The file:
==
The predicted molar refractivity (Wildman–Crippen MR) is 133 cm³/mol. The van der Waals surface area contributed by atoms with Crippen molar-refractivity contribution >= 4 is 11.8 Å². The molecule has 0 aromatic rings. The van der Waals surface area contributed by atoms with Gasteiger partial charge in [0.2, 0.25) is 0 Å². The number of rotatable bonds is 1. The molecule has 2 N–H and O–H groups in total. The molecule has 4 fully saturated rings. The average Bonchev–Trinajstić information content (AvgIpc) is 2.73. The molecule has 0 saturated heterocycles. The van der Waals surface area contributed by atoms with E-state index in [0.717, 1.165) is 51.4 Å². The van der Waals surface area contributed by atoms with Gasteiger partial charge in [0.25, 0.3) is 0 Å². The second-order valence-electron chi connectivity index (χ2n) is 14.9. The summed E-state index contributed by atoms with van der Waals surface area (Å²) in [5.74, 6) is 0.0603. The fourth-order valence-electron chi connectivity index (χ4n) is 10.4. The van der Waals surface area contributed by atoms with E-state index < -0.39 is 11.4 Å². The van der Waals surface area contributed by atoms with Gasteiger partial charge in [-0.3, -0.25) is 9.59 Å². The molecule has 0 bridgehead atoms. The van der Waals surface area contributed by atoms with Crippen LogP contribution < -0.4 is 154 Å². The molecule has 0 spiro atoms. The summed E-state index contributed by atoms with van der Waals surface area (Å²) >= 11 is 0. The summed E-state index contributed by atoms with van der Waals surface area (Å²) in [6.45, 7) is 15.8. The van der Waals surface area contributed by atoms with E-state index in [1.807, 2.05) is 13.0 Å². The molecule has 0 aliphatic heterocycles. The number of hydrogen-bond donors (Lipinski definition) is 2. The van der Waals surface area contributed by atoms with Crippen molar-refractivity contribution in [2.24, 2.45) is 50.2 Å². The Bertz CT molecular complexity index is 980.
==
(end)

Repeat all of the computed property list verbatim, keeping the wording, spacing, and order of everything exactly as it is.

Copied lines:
The predicted molar refractivity (Wildman–Crippen MR) is 133 cm³/mol. The van der Waals surface area contributed by atoms with Crippen molar-refractivity contribution >= 4 is 11.8 Å². The molecule has 0 aromatic rings. The van der Waals surface area contributed by atoms with Gasteiger partial charge in [0.2, 0.25) is 0 Å². The number of rotatable bonds is 1. The molecule has 2 N–H and O–H groups in total. The molecule has 4 fully saturated rings. The average Bonchev–Trinajstić information content (AvgIpc) is 2.73. The molecule has 0 saturated heterocycles. The van der Waals surface area contributed by atoms with E-state index in [0.717, 1.165) is 51.4 Å². The van der Waals surface area contributed by atoms with Gasteiger partial charge in [0.25, 0.3) is 0 Å². The second-order valence-electron chi connectivity index (χ2n) is 14.9. The summed E-state index contributed by atoms with van der Waals surface area (Å²) in [5.74, 6) is 0.0603. The fourth-order valence-electron chi connectivity index (χ4n) is 10.4. The van der Waals surface area contributed by atoms with E-state index < -0.39 is 11.4 Å². The van der Waals surface area contributed by atoms with Gasteiger partial charge in [-0.3, -0.25) is 9.59 Å². The molecule has 0 bridgehead atoms. The van der Waals surface area contributed by atoms with Crippen LogP contribution < -0.4 is 154 Å². The molecule has 0 spiro atoms. The summed E-state index contributed by atoms with van der Waals surface area (Å²) >= 11 is 0. The summed E-state index contributed by atoms with van der Waals surface area (Å²) in [6.45, 7) is 15.8. The van der Waals surface area contributed by atoms with E-state index in [1.807, 2.05) is 13.0 Å². The molecule has 0 aliphatic heterocycles. The number of hydrogen-bond donors (Lipinski definition) is 2. The van der Waals surface area contributed by atoms with Crippen molar-refractivity contribution in [2.24, 2.45) is 50.2 Å². The Bertz CT molecular complexity index is 980.